When I was younger, my father would occasionally buy me books appropriate for my age. And for some reason, I was always disappointed.
“Why didn’t you bring me a Laura Ingalls Wilder book?” I asked over and over.
And he would invariably reply that I’d already read them. Not that he was against re-reading books, mind you, if his well thumbed copies of C. S. Lewis were anything to judge by.
Yes, it’s true. I checked those books out of the library over and over. One of my friends had a boxed set of the entire series, and I will admit to being jealous.
I grew older and moved on to other books. In fifth grade, I discovered fantasy through the Chronicles of Prydain series. In sixth and seventh grade, I went through a horsey phase and read as many of the Black Stallion books as I could get my hands on.
And then I discovered J.R.R. Tolkien. I went through a period in my life where I read the entirety of The Lord of the Rings and Silmarillion every year. I wanted to live in Middle-earth, darn it. I wanted to be an elf in Rivendell, reading these works as if they were history.
At some point, after I’d married and was in the library feeling nostalgic, I went to the children’s section and checked out the Little House series. I went on to read Anne of Green Gables, which I’d somehow missed as a child. I took out the Chronicles of Prydain. I looked the librarian straight in the eye and dared her to comment on the fact that a twenty-something was borrowing children’s books.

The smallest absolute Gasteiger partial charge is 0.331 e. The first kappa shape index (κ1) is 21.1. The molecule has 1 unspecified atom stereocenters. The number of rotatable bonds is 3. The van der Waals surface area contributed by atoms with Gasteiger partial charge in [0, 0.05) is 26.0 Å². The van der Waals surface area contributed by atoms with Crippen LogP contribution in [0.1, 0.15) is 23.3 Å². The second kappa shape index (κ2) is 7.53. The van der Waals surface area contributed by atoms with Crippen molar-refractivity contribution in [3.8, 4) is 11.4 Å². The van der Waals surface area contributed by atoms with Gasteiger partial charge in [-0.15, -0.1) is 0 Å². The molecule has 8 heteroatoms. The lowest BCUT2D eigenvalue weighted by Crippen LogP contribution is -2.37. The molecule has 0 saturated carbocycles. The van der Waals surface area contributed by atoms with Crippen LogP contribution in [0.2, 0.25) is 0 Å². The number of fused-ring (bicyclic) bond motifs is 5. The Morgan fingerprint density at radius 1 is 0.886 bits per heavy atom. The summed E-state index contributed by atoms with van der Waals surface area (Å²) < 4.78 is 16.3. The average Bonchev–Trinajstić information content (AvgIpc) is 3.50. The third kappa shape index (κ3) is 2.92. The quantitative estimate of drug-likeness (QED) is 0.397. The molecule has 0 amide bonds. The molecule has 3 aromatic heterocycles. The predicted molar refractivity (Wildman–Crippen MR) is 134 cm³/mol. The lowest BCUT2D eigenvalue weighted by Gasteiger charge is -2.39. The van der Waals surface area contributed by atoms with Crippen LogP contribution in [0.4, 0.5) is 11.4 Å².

And darn it all, if they weren’t just as good rereading them as an adult. In fact, some of the parts I’d thought boring back in the day were more interesting now. I think my least favorite in the Little House series when I was a child was The Long Winter, but as an adult, I could feel the desperation and understood better what they went through to survive that winter. By then, I knew what true cold and blizzards were.
I do own the boxed set of the Little House books now, as well as the Chronicles of Prydain. Ostensibly, I bought them for my children. While my older daughter has read all the Little House books, I can’t get my younger one to read past the fourth one. And neither of them want anything to do with the fantasy stuff. I think Harry Potter–of which I am also a fan as an adult–has something to do with that.
I’m also starting to see the roots of my love of historical romance. Hey, the Chronicles of Prydain had the bickering lovers trope going on! It’s about escaping to another time period and wanting to immerse yourself. Those books do that for me, even if they’re written for a younger set.
Do you have some old favorites you’ve reread on a nostalgia kick? Are they still as good now as they were then?